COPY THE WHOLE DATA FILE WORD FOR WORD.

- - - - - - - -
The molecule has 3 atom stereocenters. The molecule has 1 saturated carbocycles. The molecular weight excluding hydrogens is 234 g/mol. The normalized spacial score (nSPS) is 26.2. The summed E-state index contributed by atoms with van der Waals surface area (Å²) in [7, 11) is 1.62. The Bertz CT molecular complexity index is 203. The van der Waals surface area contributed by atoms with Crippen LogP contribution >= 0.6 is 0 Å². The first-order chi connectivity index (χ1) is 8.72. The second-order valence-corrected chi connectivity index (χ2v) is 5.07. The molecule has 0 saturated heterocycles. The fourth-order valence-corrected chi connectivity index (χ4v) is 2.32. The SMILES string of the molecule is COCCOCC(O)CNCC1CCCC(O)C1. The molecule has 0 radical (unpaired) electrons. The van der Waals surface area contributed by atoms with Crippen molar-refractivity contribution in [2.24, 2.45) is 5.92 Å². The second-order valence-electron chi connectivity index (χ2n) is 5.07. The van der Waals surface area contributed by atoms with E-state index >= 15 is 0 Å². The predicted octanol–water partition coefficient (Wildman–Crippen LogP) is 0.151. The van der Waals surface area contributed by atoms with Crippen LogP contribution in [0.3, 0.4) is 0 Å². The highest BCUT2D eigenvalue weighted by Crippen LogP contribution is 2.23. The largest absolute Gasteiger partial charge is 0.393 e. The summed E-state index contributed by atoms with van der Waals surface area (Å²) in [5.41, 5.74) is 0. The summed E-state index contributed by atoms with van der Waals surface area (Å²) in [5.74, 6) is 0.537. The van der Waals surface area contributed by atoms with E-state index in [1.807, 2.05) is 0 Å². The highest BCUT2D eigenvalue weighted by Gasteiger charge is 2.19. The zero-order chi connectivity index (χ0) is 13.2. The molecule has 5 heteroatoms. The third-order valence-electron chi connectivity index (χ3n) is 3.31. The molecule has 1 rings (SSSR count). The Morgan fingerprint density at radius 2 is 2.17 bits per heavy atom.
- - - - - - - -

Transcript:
The molecule has 3 atom stereocenters. The molecule has 1 saturated carbocycles. The molecular weight excluding hydrogens is 234 g/mol. The normalized spacial score (nSPS) is 26.2. The summed E-state index contributed by atoms with van der Waals surface area (Å²) in [7, 11) is 1.62. The Bertz CT molecular complexity index is 203. The van der Waals surface area contributed by atoms with Crippen LogP contribution >= 0.6 is 0 Å². The first-order chi connectivity index (χ1) is 8.72. The second-order valence-corrected chi connectivity index (χ2v) is 5.07. The molecule has 0 saturated heterocycles. The fourth-order valence-corrected chi connectivity index (χ4v) is 2.32. The SMILES string of the molecule is COCCOCC(O)CNCC1CCCC(O)C1. The molecule has 0 radical (unpaired) electrons. The van der Waals surface area contributed by atoms with Crippen molar-refractivity contribution in [2.24, 2.45) is 5.92 Å². The second-order valence-electron chi connectivity index (χ2n) is 5.07. The van der Waals surface area contributed by atoms with E-state index >= 15 is 0 Å². The predicted octanol–water partition coefficient (Wildman–Crippen LogP) is 0.151. The van der Waals surface area contributed by atoms with Crippen LogP contribution in [0.3, 0.4) is 0 Å². The highest BCUT2D eigenvalue weighted by Crippen LogP contribution is 2.23. The largest absolute Gasteiger partial charge is 0.393 e. The summed E-state index contributed by atoms with van der Waals surface area (Å²) in [5.41, 5.74) is 0. The summed E-state index contributed by atoms with van der Waals surface area (Å²) in [5.74, 6) is 0.537. The van der Waals surface area contributed by atoms with E-state index in [1.807, 2.05) is 0 Å². The highest BCUT2D eigenvalue weighted by Gasteiger charge is 2.19. The zero-order chi connectivity index (χ0) is 13.2. The molecule has 5 heteroatoms. The third-order valence-electron chi connectivity index (χ3n) is 3.31. The molecule has 1 rings (SSSR count). The Morgan fingerprint density at radius 2 is 2.17 bits per heavy atom.